More than a billion people in Asia depend on Himalayan glaciers for water, but experts say they are melting at an alarming rate, threatening to bring drought to large swathes of the continent.
File photo of a view of the Lirung Glacier in the Lantang Valley, some 60 kilometres (37.5 miles) northwest of Kathmandu. (AFP Photo)
Glaciers in the Himalayas, a 2,400-kilometre (1,500-mile) range that sweeps through Pakistan, India, China, Nepal and Bhutan, provide headwaters for Asia's nine largest rivers, lifelines for the 1.3 billion people who live downstream.
But temperatures in the region have increased by between 0.15 and 0.6 degrees Celsius (0.27 and 1.08 degrees Fahrenheit) each decade for the last 30 years, dramatically accelerating the rate at which glaciers are shrinking.
As world leaders gather in Copenhagen this month for a crucial climate change summit, campaigners warn that some Himalayan glaciers could disappear altogether within a few decades.
"Scientists predict that most glaciers will be gone in 40 years as a result of climate change," said Prashant Singh, leader of environmental group WWF's Climate for Life campaign.
"The deal reached at Copenhagen will have huge ramifications for the lives of hundreds of millions of people living in the Himalayan drainage systems who are already highly vulnerable due to widespread poverty."
The Intergovernmental Panel on Climate Change (IPCC), a UN body regarded as the world's top authority on climate change, has warned Himalayan glaciers could "disappear altogether by 2035" and experts say the effects of global warming are already being felt in the region.
In Nepal and Bhutan, the receding glaciers have formed vast lakes that threaten to burst, devastating villages downstream.
Nepalese mountaineer and environmental campaigner Dawa Steven Sherpa said he first became interested in climate change after a close call when part of the Khumbu icefall above Everest base camp collapsed during an expedition in 2007.
Sherpa, who has scaled Everest three times, was walking on the glacier minutes before the collapse, and said his near miss alerted him to the dramatic toll that global warming is already taking on the Himalayas.
"Every time I go to the mountains the older Sherpas tell me this is the warmest year yet," Sherpa, who will take part in a special "summiteers' summit" in Copenhagen, told AFP.
"Initially it struck me how much more dangerous mountaineering would become. But then I realised it was much bigger than that. Entire villages could be wiped out if one of the glacial lakes burst."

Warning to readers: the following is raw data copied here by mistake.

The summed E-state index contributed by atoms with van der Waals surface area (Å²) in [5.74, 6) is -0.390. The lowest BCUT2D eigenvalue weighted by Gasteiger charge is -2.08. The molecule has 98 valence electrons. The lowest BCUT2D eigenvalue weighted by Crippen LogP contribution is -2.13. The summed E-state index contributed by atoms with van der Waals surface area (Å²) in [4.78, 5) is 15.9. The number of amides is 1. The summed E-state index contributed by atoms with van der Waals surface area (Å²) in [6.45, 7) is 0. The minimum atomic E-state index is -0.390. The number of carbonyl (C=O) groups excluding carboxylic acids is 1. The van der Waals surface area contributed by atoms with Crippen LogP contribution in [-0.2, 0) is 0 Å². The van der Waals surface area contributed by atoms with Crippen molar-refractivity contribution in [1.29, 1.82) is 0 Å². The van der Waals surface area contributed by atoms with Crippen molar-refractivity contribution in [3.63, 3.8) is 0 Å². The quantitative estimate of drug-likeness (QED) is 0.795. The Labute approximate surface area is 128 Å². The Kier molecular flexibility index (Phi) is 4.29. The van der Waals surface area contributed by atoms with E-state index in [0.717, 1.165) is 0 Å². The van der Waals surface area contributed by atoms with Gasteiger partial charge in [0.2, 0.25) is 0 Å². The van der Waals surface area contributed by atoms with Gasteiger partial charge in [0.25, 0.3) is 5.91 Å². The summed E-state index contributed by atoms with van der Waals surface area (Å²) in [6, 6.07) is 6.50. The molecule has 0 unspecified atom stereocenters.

In China, studies have shown that the rapid melting of the glaciers will result in an increase in flooding in the short term, state news agency Xinhua has reported.
In the longer term, it said, the continued retreat of glaciers would lead to a gradual decrease in river flows, severely affecting large parts of western China.
Experts say the resulting water shortages could hit the economic development of China and India, with potentially dire consequences for development in two of the world's most populated countries.
Even in low-lying Bangladesh, prone to severe floods, the IPCC has said rivers could run dry by the end of the century.
But research on the impact of global warming on the rugged and inaccessible Himalayas remains sparse, with the IPCC describing the region as a "blank spot" due to a lack of scientific data.
Even the experts disagree on the issue, with some arguing that some of the Himalayan glaciers are actually advancing.
India's Environment Minister Jairam Ramesh recently came under fire for denying that climate change was causing Himalayan glaciers to melt, citing research by the Indian geologist Vijay Kumar Raina.
The Nepal-based International Centre for Integrated Mountain Development (ICIMOD) has studied the Himalayan region for more than three decades and warns of an "urgent need" for more research on the impact of climate change.
"There are so many uncertainties surrounding where, how and to what extent the Himalayan region will be affected by climate change," ICIMOD climate change expert Arun Shrestha told AFP.
"But most experts accept that temperatures are changing, and this is happening more rapidly at altitude."
ICIMOD has warned that the current trends in glacial melt suggest flows in major Asian rivers including the Ganges, Indus and Yellow Rivers will be "substantially reduced" in the coming decades.
"The situation may appear to be normal in the region for several decades to come, and even with increased amounts of water available to satisfy dry season demands," it said in a recent report on the Himalayas.
"However, when the shortage arrives, it may happen abruptly, with water systems going from plenty to scarce in perhaps a few decades or less."
Shrestha added: "When the glaciers get hotter, you get more water, but there comes a point when the water will run out.
"It's like a bank balance, if you're not putting money in, you can't take it out."